I was wrong in last week’s print column–wishful thinking on the part of my sources, I think–about the actual options that General Stanley McChrystal has presented the President for ramping up the US military presence. The real numbers appear to be: 10,000…40,000…or 80,000. I say “appear” because I’ve heard those numbers, but can’t fully confirm them–and apparently the New York Times has heard the same thing, tucking this paragraph inconspicuously into a piece about Afghan corruption:
Officials said over the weekend that Gen. Stanley A. McChrystal, the top NATO commander in Afghanistan, had prepared options that include a maximum troop increase of about 80,000, a number highly unlikely to be considered seriously by the White House. Much of the official focus has been on a lower option that the general presented, for 40,000 additional troops. The United States currently has about 68,000 troops in the country.
Now, the 80,000 is obviously a straw man. And the new numbers don’t change my prediction in last week’s column: 20, ooo or thereabouts–in other words, something less than the 40,000 McChrystal actually wants.
But my prediction is just a prediction (and my sense of what would be appropriate)–and all rumors about where the Administration is headed on this decision seem to be only that: rumors. Indeed, I’ve heard that many of the people who’ve been in the Situation Room for the Afghan strategy meetings are not certain where the President will wind up: his questions for those who want to maintain current troop levels are as intensely skeptical as the questions he asks those who support a military surge.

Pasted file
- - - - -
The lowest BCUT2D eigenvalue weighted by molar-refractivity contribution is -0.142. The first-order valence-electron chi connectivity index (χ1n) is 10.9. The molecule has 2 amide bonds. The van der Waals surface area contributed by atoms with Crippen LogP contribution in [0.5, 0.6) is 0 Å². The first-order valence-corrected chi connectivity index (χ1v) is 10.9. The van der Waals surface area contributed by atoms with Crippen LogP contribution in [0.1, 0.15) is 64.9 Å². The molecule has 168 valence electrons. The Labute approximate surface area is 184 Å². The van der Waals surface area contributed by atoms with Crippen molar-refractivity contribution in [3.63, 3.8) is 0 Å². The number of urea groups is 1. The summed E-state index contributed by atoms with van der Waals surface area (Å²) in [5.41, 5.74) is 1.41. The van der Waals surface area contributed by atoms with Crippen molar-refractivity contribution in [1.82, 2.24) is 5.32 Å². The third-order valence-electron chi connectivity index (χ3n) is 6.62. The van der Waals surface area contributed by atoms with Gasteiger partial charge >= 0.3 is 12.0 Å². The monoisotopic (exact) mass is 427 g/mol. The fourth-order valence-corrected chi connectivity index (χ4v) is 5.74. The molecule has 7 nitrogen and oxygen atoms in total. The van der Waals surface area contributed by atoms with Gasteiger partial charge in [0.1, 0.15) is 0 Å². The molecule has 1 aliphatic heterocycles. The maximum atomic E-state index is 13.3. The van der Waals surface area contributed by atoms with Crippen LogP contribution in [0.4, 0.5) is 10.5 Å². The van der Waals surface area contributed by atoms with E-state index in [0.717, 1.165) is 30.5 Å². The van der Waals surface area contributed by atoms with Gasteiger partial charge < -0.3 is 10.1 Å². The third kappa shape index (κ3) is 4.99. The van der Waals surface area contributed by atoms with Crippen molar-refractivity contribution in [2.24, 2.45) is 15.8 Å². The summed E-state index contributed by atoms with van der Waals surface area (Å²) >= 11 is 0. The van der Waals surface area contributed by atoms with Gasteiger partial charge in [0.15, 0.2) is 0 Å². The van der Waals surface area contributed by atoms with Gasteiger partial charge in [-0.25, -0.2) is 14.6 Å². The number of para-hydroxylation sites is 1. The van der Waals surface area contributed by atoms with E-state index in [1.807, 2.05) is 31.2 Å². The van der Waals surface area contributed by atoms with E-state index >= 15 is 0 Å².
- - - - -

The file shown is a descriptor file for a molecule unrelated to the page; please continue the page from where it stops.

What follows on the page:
And there is an additional factor added to the mix in recent days: how will the Pakistani Army respond to the Taliban attack on its military intelligence headquarters in Rawalpindi over the weekend? If, as is often said, Pakistan is an army in search of a country, this was the equivalent of terrorists successfully breaching the Capitol. And so, again: Will this lead the Pakistanis to finally mount their long-promised assault on the Taliban in their South Waziristan homelands? Or will they concentrate on Punjab–the Army’s homeland–which is now riddled with terrorist cells? Needless to say, the more pressure the Paks put on the Taliban along the Afghan border, the more plausible our Afghan adventure becomes.
But the President really can’t make an informed decision until we (a) know what the Pakistanis are actually going to do and (b) know how and when the Afghan presidential election is finally resolved. I’m told this decision may still be weeks away–and it should be. But it could come tomorrow: the President plays his cards on close hold.